Results of this study include the effect of different herbicide on weed management and crop performance of transplant boro (Binadhan-14) rice. Eight particular of important weed species such as E. colomum, P. scrobiculatum, M. vaginalis, L. hexandra, S. mucronatus, D. sanguinalis, E. rotundus and E. alba Hassk, infested the experimental plots which belonging to five families. The weeds that grown in transplanted boro rice field, which can withstand water logging and usually enough to reduction crop yield very considerably if do not controlled timely (Mian and Gaffer, 1968). Among the 8 species of weeds included four grasses, two broad leaves, and two were sedges. The local name, scientific name, family, morphological characters and life cycle of weed in the experimental plots were presented in Table 1.
Table 1. Infesting weed species found in the experiment plots of transplanted boro rice (vegetative growth stage).
The density, fresh and dry weight of weeds varied considerably in different weed control treatments are presented in Table 2. Weed management practice mainly depends on the weed density. The highest weed density·m-2 was obtained in the weedy check treatment, showing the highest weed density value was 23.3 m-2 and the lowest weed density·m-2 was found in the treatment with the recommended dose of pretilachlor 500 EC 1 L·ha-1 when the value was 4.9 m-2 followed by two hand weeding (HW) (5.7 m-2) at vegetative stage (Table 2). However, the weed density was highest in the weed check condition, and weed density was decrease under different weed management treatments. Rekha et al. (2003) reported that all herbicidal treatments reduced weed density significantly compared with weedy check. Furthermore, Al-Kothayri and Hasan (1990) noticed that weed density was lower in all weed control treatments compared to the weedy check condition.
The weed management practices at vegetative stage had a significant effect on the total fresh and dry weight. The highest weed fresh weight was found in the weedy check condition, showing the highest fresh weight value was 15.61 g·m-2 and the lowest weed fresh weight was found in the condition of recommended dose of pretilachlor 500 EC 1 L·ha-1, showing the lowest fresh weight of weed vale was 2.86 g·m-2 (Table 2). There was a significant effect on weed dry weight in Binadhan-14. Similarly, the highest dry weight of weed was found in the control treatment and the lowest dry weed of weed was found with the recommended dose of pretilachlor 500 EC 1 L·ha-1 showing the highest and lowest value of 7.76 and 1.51 g·m-2 respectively (Table 2). However, pretilachlor 500 EC 1 L·ha-1 had lowest fresh and dry weight of weeds which resulted significant weed control than other herbicide and doses. Similar findings also observed by Bhuiyan et al. (2011), Gnanavel and Anbhazhagan (2010) and Mahajan et al. (2003).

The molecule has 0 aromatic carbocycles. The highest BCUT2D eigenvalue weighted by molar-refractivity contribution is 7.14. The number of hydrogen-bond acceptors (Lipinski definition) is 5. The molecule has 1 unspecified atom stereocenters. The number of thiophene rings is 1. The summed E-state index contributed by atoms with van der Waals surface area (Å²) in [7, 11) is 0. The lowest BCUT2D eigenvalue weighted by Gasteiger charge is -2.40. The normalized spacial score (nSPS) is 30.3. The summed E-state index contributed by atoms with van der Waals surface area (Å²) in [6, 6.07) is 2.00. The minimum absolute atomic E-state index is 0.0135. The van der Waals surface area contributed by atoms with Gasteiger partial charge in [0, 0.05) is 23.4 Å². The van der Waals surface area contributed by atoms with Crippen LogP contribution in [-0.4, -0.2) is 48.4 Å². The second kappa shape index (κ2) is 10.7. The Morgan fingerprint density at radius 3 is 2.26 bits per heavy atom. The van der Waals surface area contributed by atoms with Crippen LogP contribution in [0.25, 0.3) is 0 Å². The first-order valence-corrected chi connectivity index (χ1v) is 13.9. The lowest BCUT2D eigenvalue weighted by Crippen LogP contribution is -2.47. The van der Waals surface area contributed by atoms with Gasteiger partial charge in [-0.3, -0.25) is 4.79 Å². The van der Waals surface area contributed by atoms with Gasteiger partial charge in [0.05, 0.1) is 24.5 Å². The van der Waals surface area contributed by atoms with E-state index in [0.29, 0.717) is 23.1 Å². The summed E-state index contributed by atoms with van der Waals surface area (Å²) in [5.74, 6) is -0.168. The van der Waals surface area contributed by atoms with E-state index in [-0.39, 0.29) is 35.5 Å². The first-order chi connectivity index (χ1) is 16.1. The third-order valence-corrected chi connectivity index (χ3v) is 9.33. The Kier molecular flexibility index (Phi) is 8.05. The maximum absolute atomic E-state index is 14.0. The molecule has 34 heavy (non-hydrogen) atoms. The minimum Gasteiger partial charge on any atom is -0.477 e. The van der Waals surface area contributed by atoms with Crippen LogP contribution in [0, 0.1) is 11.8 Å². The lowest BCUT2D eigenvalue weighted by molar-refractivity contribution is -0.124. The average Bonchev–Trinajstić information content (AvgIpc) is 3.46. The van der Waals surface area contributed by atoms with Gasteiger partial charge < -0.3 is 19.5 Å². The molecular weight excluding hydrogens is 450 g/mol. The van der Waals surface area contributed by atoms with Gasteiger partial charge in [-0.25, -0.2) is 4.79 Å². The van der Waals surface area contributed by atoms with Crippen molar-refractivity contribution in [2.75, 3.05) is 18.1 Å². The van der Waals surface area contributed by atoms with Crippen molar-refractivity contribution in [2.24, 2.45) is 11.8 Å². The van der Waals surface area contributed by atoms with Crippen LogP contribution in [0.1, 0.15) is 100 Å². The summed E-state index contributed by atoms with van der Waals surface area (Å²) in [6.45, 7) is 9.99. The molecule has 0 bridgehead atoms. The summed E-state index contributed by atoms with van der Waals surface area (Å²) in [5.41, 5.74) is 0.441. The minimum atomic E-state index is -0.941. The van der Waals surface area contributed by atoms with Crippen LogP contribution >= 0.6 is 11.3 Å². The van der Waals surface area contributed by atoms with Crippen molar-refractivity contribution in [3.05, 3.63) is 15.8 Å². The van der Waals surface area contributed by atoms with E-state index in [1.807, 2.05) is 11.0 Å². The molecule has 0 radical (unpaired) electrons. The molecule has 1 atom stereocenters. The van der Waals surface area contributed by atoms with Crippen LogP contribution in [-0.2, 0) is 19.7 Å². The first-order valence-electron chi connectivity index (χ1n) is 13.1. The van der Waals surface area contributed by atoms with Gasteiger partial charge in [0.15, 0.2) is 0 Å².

The cultivar of rice (Binadhan-14) significantly influence the density, fresh and dry weight of weed. Among the weed control treatments were considered, the highest grain yield (5.00 T·ha-1) was obtained in Binadhan-14 treated with pretilachlor 500 EC 1 L·ha-1 that was followed by statistically similar yield with two hand weedings (4.97 T·ha-1). The results of this study suggest that Binadhan-14 variety could be grown with pretilachlor 500 EC 1 L·ha-1 followed by the treatments of two hand weeding (HW) to maximize yield of boro rice (Binadhan-14) (Table 2). The lowest grain yield produced in the weedy check condition due to the below performances of yield contributing characters such as number of tillers and grains panicle-1. It was occurred because of severe weed infestation in the field. Gogoi et al. (2000) and Islam et al. (2001) observed that weed infestation occurred due to competition for moisture, nutrients between weed and rice plants. Higher yield may be obtained due to rice based cropping system and short growth period of rice (Kim et al., 2018).
It was observed by economic analysis that the highest cost of weeding was include in case of the treatment H2- pyrazosulfuron-ethyl 10 WP 125 g·ha-1 (Table 3). Because of differences cost of weed management among the treatments, the entire cost of production was varied in this experiment. The treatment H2– pyrazosulfuron-ethyl 10 WP 125 g·ha-1 involved the highest cost of production, whereas the lowest cost of production was involved in control treatment (Table 3). The gross return from Binadhan-14 cultivar was found to be the highest with the treatment H4– pretilachlor 500 EC 1 L·ha-1 followed by two hand weedings (Table 3). Net profit was maximum from the treatment H4– pretilachlor 500 EC 1 L·ha-1 which was even higher than two hand weedings. The lowest net profit was obtained from control treatment due to its lowest production of yield. The economic analysis also showed that the application of H4– pretilachlor 500 EC 1 L·ha-1 highest the profit and benefit: cost ratio (BCR) was the maximum in the treatment, showing at 1.71 (Table 3). The second highest BCR was obtained from two hand weedings in the treatment, showing 1.59 whereas the lowest BCR (1.18) was obtained from check treatment. This was due to the lowest yield of grain and straw.
From this results it can be concluded that hand weeding is less profitable than herbicide treatment. The use of herbicides may be an alternative in weed management more easily and cheaply when there is a labor crisis. From this study, it may therefore, be concluded that the treatment H4– pretilachlor 500 EC 1 L·ha-1 was the most profitable treatment and can be used as an alternative when labor is a limiting factor in producing transplanted Binadhan-14 cultivar as well as boro rice in Bangladesh.
Md. Shahidul Islam, Institute of Nuclear Agriculture (BINA), Mymensingh-2202, Bangladesh, Researcher
Md. Monjurul Islam, Institute of Nuclear Agriculture (BINA), Mymensingh-2202, Bangladesh, Researcher
Md. Habibur Rahman, Institute of Nuclear Agriculture (BINA), Mymensingh-2202, Bangladesh, Researcher
Sakina Khanam, Institute of Nuclear Agriculture (BINA), Mymensingh-2202, Bangladesh, Researcher
Md. Shahidul Haque Bir, Chungnam National University, Daejeon 34134, Korea, Researcher
Le Thi Hien, Chungnam National University, Daejeon 34134, Korea, Ph.D. student
Kee Woong Park, Chungnam National University, Daejeon 34134, Korea, Professor